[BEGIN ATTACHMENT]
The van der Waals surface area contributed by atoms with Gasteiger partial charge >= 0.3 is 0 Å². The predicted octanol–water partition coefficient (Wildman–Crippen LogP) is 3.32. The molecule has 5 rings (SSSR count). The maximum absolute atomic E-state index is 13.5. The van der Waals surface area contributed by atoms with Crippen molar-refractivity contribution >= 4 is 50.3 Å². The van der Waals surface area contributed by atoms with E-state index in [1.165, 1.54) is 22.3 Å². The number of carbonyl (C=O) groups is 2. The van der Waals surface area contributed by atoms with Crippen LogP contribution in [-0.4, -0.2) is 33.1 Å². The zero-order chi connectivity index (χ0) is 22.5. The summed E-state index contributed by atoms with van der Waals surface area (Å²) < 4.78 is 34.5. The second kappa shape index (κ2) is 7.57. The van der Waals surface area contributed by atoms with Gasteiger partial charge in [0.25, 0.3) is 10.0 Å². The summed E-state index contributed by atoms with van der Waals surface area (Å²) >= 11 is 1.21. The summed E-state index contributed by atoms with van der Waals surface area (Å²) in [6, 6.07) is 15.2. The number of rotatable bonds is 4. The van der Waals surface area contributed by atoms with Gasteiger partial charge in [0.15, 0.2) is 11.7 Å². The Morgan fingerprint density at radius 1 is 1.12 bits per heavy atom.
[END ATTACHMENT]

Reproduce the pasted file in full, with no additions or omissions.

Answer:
The van der Waals surface area contributed by atoms with Gasteiger partial charge >= 0.3 is 0 Å². The predicted octanol–water partition coefficient (Wildman–Crippen LogP) is 3.32. The molecule has 5 rings (SSSR count). The maximum absolute atomic E-state index is 13.5. The van der Waals surface area contributed by atoms with Crippen molar-refractivity contribution >= 4 is 50.3 Å². The van der Waals surface area contributed by atoms with E-state index in [1.165, 1.54) is 22.3 Å². The number of carbonyl (C=O) groups is 2. The van der Waals surface area contributed by atoms with Crippen LogP contribution in [-0.4, -0.2) is 33.1 Å². The zero-order chi connectivity index (χ0) is 22.5. The summed E-state index contributed by atoms with van der Waals surface area (Å²) < 4.78 is 34.5. The second kappa shape index (κ2) is 7.57. The van der Waals surface area contributed by atoms with Gasteiger partial charge in [0.25, 0.3) is 10.0 Å². The summed E-state index contributed by atoms with van der Waals surface area (Å²) >= 11 is 1.21. The summed E-state index contributed by atoms with van der Waals surface area (Å²) in [6, 6.07) is 15.2. The number of rotatable bonds is 4. The van der Waals surface area contributed by atoms with Gasteiger partial charge in [0.15, 0.2) is 11.7 Å². The Morgan fingerprint density at radius 1 is 1.12 bits per heavy atom.